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St. Louis cancels 220,000 arrest warrants

Most St. Louis residents have seen an arrest depicted on television or in the movies, which are often shown in dramatic fashion with the accused being read his or her Miranda rights by the officer. In reality, an arrest can be far less entertaining for those involved, particularly where the arrest is unexpected and unfounded.

Individuals who are arrested should understand that they do have certain rights when it comes to being arrested and what law enforcement may ask of them. Typically, an officer can only arrest someone if the officer has probable cause that a crime was committed or is about to be committed. The most obvious example of this might be if the officer personally observed a crime taking place, which would likely entitle the officer to make an arrest of the suspect on the scene.

In other cases, it becomes important for officers to have an arrest warrant that is issued by a judge before making an arrest. The warrant will be based on the same probable cause standard, but that determination is made by a judge who has the ability to look at the alleged facts and circumstances and issue a ruling as to whether probable cause exists. For instance, a judge might determine there is probable cause that sex crimes were committed by a person, which is a lower standard than is necessary to actually convict the person on the state or federal charges.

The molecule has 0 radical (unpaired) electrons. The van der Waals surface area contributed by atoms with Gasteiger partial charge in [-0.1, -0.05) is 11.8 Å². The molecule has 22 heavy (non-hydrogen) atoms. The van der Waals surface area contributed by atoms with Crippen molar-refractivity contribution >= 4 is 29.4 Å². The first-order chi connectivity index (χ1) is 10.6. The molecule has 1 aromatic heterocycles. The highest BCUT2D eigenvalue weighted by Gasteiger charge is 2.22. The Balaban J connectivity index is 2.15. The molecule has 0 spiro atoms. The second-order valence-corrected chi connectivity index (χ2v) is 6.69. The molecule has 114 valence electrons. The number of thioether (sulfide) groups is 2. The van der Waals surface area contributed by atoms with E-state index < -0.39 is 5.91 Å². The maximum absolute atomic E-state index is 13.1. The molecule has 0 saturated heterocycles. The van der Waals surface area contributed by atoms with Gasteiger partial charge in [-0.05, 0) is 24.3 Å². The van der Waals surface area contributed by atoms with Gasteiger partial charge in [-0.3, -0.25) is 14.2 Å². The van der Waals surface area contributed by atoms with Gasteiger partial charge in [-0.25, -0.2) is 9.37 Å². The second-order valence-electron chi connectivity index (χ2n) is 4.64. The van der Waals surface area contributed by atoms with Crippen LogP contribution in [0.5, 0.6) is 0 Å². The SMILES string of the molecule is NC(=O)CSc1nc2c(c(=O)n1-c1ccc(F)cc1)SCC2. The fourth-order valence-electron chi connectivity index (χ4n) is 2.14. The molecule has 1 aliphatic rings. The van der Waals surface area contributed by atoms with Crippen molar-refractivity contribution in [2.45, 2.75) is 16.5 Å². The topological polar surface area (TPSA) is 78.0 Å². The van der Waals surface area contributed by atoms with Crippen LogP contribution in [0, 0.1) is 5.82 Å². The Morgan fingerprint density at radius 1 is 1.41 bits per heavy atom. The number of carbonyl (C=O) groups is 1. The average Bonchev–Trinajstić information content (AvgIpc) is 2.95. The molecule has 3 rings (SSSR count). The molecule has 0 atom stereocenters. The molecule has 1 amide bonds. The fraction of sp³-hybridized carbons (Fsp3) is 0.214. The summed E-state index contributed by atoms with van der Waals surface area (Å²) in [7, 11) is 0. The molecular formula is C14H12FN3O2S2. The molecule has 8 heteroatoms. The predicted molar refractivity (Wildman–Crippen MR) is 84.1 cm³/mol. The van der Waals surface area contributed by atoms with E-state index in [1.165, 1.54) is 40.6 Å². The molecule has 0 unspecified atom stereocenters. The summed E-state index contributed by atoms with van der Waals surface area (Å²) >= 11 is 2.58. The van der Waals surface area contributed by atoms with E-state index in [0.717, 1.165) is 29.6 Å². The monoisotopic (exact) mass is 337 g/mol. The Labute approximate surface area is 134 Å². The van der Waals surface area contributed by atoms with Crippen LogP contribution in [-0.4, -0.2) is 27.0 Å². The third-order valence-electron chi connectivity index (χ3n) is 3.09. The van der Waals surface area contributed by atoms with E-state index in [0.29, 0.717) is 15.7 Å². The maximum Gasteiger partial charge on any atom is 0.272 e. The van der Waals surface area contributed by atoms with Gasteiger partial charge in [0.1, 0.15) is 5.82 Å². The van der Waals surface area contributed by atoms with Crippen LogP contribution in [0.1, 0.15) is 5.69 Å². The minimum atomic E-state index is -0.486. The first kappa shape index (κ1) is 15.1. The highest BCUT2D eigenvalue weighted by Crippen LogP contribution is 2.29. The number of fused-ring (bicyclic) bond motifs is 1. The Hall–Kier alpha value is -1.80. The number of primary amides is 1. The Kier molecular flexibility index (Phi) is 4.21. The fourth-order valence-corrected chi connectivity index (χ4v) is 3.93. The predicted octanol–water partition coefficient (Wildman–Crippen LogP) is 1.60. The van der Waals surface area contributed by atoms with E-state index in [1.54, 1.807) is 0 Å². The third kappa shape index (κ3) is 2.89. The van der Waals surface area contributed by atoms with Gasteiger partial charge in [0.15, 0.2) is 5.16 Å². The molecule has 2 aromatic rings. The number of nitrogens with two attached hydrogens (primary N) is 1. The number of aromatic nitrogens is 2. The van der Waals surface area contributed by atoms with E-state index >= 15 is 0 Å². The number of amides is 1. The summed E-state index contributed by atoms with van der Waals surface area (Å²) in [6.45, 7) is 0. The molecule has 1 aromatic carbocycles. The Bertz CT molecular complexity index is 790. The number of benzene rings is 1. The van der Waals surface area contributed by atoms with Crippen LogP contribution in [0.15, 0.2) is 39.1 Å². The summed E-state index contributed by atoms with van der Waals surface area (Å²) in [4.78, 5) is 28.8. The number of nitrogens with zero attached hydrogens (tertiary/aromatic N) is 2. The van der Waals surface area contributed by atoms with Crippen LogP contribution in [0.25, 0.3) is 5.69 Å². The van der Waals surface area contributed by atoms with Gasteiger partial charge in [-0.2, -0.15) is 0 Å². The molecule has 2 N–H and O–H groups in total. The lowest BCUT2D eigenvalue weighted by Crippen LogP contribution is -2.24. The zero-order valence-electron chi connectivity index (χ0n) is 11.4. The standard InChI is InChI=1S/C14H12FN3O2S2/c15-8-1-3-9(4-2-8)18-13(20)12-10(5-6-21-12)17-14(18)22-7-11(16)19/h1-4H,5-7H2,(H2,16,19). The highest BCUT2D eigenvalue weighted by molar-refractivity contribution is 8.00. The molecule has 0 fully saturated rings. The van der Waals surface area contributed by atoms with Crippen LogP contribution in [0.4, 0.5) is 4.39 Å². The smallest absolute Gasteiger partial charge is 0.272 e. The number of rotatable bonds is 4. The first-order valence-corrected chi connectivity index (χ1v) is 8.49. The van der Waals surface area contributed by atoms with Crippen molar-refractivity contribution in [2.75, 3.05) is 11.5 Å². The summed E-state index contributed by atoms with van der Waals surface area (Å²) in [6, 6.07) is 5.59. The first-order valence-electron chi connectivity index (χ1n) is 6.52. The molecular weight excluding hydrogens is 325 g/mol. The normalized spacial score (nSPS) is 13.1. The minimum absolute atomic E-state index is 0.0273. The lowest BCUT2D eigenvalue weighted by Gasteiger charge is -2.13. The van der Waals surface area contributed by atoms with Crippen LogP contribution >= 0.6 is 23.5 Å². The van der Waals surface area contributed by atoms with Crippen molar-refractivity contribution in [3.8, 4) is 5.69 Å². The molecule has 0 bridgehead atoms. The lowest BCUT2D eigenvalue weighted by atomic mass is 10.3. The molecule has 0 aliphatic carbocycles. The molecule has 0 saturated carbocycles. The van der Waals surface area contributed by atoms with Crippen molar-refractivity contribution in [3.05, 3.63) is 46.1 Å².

Typically, arrests warrants will be valid until law enforcement arrests the person, although that is not always the case. For instance, St. Louis recently announced a plan to cancel 220,000 arrest warrants that were issued against individuals for moving and non-moving traffic violations. The warrants will be forgiven against these individuals, although the underlying charges are not forgiven and a hearing must be scheduled with the court to address the charges.

Ultimately, individuals have constitutional rights when it comes to being arrested. Consequently, individuals who are subject to an arrest should determine whether they have any valid challenges to an unlawful arrest, or to conduct engaged in by the police after an arrest, such as inappropriately questioning a person who has demanded an attorney.

Source: STL Today, "St. Louis Municipal Court cancels 220,000 minor traffic arrest warrants," Oct. 2, 2014

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